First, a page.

I am not quite finished with Moby Dick. That might disappoint some of you, but so be it. This book is a classic. It really does repay attention.
Ishmael, the narrator of the novel, pointed out that when a whale is boiled it delivers an awful sight and an even worse smell. Wood is only needed to ignite the flames under the huge pots called “try-works.” “Like a plethoric burning martyr, or a self-consuming misanthrope, once ignited, the whale supplies his own fuel and burns by his own body.”
But like I said the smell of the burning whale was worse. “…for his smoke is horrible to inhale, and inhale it you must, and not only that, but you must live in for the time. It has an unspeakable, wild Hindoo odor about it, such as may lurk in the vicinity of funeral pyres. It smells like the left wing of the day of judgment; it is an argument for the pit.” Again he suggests that this religious quest is not a holy one. We must remember as well that the whale in the novel stands in for God. So in a sense, the whalers have killed god.
The work was done at night when the “wild ocean darkness was intense. But that darkness was licked up by the fierce flames, which at intervals forked forth from the sooty flues and illuminated every lofty rope in the rigging, as with the famed Greek fire. The burning ship drove on, as if remorselessly commissioned to some vengeful deed.” It was indeed the ship for a captain driven by revenge lust. It was the ship in hell.
The “pagan harpooneers” use huge, pronged poles to pitch hissing masses of blubber into the scalding pots, or stirred up the fires beneath, till the snaky flames darted, curling, out of the doors to catch them by the feet. The smoke rolled away in sullen heaps. To every pitch of the ship there was a pitch of the boiling oil, which seemed all eagerness to leap into their faces.”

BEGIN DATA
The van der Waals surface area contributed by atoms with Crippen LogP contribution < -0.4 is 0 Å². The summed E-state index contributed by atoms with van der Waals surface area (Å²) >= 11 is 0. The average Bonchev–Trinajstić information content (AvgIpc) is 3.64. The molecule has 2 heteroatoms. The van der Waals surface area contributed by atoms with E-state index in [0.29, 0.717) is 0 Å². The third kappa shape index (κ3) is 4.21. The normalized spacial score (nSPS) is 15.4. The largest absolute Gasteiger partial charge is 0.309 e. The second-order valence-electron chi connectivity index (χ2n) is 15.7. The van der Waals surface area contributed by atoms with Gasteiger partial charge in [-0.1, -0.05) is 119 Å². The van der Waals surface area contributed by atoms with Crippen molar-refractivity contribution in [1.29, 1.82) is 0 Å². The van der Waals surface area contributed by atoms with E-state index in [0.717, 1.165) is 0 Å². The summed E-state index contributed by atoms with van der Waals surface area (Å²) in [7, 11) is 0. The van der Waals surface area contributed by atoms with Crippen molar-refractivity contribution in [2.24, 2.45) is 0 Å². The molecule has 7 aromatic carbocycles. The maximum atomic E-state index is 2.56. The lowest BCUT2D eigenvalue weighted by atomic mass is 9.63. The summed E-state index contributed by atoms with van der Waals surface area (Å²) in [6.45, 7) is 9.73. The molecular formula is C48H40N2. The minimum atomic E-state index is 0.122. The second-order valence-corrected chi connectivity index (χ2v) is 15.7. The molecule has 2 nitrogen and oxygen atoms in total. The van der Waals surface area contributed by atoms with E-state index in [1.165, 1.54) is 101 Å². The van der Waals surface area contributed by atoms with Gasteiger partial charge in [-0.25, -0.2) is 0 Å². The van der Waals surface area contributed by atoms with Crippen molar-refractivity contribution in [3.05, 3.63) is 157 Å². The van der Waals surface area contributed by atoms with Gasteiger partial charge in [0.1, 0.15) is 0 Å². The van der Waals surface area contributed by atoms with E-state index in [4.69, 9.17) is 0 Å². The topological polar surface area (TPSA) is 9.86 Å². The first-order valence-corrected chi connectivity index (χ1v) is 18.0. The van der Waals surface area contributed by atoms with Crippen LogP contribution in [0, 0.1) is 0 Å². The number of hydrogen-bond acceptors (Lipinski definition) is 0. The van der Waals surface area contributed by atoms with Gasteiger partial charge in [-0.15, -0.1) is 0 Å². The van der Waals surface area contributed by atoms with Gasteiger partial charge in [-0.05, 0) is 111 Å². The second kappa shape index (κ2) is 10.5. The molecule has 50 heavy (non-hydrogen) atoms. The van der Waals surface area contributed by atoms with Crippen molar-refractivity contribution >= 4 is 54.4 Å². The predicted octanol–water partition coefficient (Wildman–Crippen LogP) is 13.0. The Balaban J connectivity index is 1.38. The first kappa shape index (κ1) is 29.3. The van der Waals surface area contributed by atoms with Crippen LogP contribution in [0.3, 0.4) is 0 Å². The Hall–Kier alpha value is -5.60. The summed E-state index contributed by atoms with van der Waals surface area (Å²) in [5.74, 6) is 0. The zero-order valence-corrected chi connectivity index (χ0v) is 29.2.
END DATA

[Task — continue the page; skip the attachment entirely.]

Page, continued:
Men stood around watching,
“looking into the red heat of the fire, till their eyes felt scorched in their heads. Their tawny features, now all begrimed with smoke and sweat, their matted beards, and the contrasting barbaric brilliancy of their teeth, all these were strangely revealed in the capricious emblazonings of the works. As they narrated to each other their unholy adventures, their tales of terror told in words of mirth; as their uncivilized laughter forked upwards out of them, like flames from the furnace; as to and fro, in their front the harpooneers wildly gesticulated with their huge pronged forks and dippers; as the wind howled on , and the sea leaped, and the ship groaned and dived, and yet steadfastly shot her red hell further into the blackness of the sea and the night, and scornfully champed the white bone in her mouth, and viciously spat round her on all sides; then rushing Pequod freighted with savages, and laden with fire, and burning a corpse, and plunging into that blackness of darkness, seemed the material counterpart of her monomaniac commander’s soul.
So seemed it to me, as I stood at her helm, and for long hours silently guided the way of this fire ship on the sea. Wrapped for that interval, in darkness, myself, I but the better saw the redness, the madness, the ghastliness of others. The continual sight of the fiend shapes before me, capering half in smoke and half in fire, these at last begat kindred visions in my soul.”
Have you ever read a more profound description of hell than that? Do you want to? Can there be any doubt that this was a quest for hell not heaven? Yet the ship finds both heaven and hell. “Whatever swift, rushing thing I stood on was not so much bound to any haven ahead as rushing from all havens astern.”
Yet though Ishmael says in the light of day, the only true light, “those who glared like devils in the forking flames, the morn will show in the far other, at least gentler relief; the glorious golden sun, the only true lamp—others but liars.”
Maybe this hell at night on the dark sea is only an illusion. Maybe heaven will be found in the morning. Or is heaven an illusion? And in a way it was found. The heaven of Tahiti! I will explain more about this later.